Why Religion Facilitates Crime and Immorality

This summer, i often find myself watching reruns of The Sopranos. In last night’s episode, Christopher Moltisanti was in the hospital with a bad gunshot wound, technically dead for about one minute before being resuscitated. Everyone in the extended family, especially Carmela and Tony Soprano, brooded on their relationships to God, to the church, to religion (season 2, episode 9: From Where to Eternity).

The episode concludes with everything returning to “normal”: Tony kills somebody, Carmela does nothing. As usual, the occasional onset of moral brooding amongst the members of the Soprano family does not bring about any great changes whatsoever: Tony carries on with his life in crime, Carmela remains at his side, as always enabling Tony in his career as professional criminal.

One might ask oneself: how is it even possible for Tony, Carmela, Christopher, et al to be so deeply religious, to be such hardcore Catholics, to practice such hardcore Catholicism? This is the wrong question to ask oneself. It makes more sense to ask: why do so many of us tend to assume that religion will make people “better”?

Fyodor Dostoyevsky in his novel The Brothers Karamazov famously declared that if there was no God, there would be more immorality and crime, i.e. when people do not fear punishment from God after death, they automatically become immoral killing machines and start murdering off everyone in sight — while in fact, and contrary to what Dostoyevsky would have expected, global secularization in the 20th and 21st centuries has brought more peace and higher moral standards to the world than organized religion was ever able to bring for thousands of years.

Religious people often imply that religious people are morally superior to us nonbelievers. Nothing could be farther from the truth. As it turns out, it’s the exact opposite that is true. Religious people are in fact greater “sinners” than nonreligious people. Religion, in fact, facilitates crime and immorality:

Religious people believe that there are entities “above” mere mortals (gods, goddesses) and there are entities “beneath” mere mortals (demons). I imagine that, to religious people, the psychological leap between (a) placing only metaphysical entities above and beneath oneself, and (b) to also start placing other mere mortals above oneself (saints, nuns, priests) as well as beneath oneself (homosexuals, adulterers, thieves, confessors to other religions than one’s own, people of other nationalities or races) on the hierarchical steps of that very same metaphysical ladder must be a very short psychological leap indeed.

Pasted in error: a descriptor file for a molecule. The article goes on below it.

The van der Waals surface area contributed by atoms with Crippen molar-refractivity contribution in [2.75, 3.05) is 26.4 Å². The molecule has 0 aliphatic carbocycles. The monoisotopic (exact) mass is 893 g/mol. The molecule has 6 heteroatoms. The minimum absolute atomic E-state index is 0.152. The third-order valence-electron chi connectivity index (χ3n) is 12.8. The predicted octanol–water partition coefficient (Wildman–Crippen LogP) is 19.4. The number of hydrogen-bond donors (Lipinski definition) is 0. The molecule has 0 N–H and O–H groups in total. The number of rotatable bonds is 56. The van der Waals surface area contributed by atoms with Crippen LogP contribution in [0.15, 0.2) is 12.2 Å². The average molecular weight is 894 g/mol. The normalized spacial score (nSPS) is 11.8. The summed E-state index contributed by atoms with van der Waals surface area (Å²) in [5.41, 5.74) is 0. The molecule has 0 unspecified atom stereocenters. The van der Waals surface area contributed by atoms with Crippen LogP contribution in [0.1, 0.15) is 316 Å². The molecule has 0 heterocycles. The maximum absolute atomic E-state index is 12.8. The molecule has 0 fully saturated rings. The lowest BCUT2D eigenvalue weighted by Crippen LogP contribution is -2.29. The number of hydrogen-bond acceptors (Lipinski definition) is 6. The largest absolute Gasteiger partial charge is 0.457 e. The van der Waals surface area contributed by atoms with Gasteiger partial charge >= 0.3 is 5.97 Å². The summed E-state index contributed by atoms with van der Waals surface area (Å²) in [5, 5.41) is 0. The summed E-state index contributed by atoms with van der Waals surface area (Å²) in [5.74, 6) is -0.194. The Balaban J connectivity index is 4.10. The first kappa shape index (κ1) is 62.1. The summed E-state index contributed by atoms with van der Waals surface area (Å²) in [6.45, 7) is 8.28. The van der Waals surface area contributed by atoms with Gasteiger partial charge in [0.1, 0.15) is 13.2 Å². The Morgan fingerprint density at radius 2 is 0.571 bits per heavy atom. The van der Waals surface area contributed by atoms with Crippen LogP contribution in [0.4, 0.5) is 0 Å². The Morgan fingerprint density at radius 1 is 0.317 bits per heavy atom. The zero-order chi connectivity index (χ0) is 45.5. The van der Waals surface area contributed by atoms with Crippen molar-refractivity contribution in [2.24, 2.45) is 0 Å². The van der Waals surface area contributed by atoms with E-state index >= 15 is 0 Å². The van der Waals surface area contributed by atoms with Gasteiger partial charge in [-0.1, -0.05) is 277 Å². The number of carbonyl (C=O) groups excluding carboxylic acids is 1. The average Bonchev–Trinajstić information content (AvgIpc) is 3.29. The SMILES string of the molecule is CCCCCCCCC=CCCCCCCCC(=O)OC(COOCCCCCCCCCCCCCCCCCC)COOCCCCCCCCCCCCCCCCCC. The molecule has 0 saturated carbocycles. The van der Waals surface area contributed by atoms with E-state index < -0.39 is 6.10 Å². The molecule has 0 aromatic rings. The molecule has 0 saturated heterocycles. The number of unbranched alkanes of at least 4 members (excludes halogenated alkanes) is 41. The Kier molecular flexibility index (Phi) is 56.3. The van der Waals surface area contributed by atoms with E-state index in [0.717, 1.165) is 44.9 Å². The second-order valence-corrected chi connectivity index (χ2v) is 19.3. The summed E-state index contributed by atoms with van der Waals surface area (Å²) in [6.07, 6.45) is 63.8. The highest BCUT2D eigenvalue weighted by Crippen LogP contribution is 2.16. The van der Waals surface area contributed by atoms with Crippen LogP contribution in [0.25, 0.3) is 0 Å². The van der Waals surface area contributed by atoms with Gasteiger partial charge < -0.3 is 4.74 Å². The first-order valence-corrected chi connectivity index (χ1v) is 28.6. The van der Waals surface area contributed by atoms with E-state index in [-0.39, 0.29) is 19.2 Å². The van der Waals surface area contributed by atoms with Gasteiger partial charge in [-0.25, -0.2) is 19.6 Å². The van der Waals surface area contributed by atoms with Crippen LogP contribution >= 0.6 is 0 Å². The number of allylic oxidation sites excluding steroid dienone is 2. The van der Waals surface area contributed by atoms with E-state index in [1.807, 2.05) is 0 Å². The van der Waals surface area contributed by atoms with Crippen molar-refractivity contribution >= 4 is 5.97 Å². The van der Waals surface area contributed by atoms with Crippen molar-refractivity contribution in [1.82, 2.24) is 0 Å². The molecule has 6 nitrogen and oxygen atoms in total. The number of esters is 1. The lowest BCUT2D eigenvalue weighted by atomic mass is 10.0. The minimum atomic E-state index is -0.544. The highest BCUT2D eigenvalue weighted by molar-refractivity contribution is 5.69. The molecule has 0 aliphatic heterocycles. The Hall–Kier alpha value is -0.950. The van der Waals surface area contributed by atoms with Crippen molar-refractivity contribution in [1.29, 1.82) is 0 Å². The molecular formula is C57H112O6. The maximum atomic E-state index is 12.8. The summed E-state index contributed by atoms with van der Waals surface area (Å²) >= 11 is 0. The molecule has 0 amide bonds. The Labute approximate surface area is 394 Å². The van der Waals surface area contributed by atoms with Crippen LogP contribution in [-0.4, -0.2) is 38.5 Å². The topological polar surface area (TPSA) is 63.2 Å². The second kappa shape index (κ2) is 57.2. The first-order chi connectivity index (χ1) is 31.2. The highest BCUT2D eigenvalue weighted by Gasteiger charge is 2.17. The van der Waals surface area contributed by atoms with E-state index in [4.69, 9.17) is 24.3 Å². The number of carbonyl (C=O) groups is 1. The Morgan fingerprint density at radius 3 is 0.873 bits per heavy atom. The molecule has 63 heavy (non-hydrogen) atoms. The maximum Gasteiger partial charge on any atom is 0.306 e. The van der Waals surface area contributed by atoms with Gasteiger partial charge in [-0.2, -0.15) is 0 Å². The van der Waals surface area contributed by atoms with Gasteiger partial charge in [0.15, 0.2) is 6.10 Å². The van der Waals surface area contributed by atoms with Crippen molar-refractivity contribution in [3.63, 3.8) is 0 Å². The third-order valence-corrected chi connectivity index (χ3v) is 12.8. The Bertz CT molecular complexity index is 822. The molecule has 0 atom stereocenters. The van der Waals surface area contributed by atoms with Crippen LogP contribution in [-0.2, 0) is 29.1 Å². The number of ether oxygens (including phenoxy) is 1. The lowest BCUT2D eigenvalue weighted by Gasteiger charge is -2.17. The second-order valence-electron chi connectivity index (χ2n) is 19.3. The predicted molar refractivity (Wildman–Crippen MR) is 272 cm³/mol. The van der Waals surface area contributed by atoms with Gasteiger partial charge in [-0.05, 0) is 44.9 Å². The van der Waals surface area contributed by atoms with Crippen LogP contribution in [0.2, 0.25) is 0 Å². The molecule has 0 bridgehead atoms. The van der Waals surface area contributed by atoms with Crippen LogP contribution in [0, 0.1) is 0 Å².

Once the believer makes this leap, from thinking (a) to thinking (b), the concept of metaphysical hierarchies begins to serve worldly and political and nationalist and racist purposes (for instance). The metaphysics of religion thus not only distills in people the fear of a god, but — extrapolated into the everyday — facilitates despising and debasing and looking down on other people in general as well.

By contrast, the secularized mind has no concept of a metaphysical ladder of hierarchy between entities. The psychological and political and moral leap into placing other mere mortals above or — more alarmingly — beneath oneself is much greater for nonreligious people than for religious people. No wonder secularized people are more likely to actually practice the golden rule, for instance. No wonder secularized nations are more democratic, less corrupt, less violent, more peace loving, etc.

In addition — and contrary to what the nonbeliever might expect — to the believer there never is a clear line drawn between acceptable and unacceptable (religious) behavior. Being a law-abiding citizen, for instance, is not enough for a religious person. Also the most law-abiding of citizens constantly commit religious infractions of a greater or lesser nature. In the believer’s universe, one day does not go by in which a person does not “sin” in one way or other: in the believer’s universe, everything is “bad” behavior to a greater or lesser extent.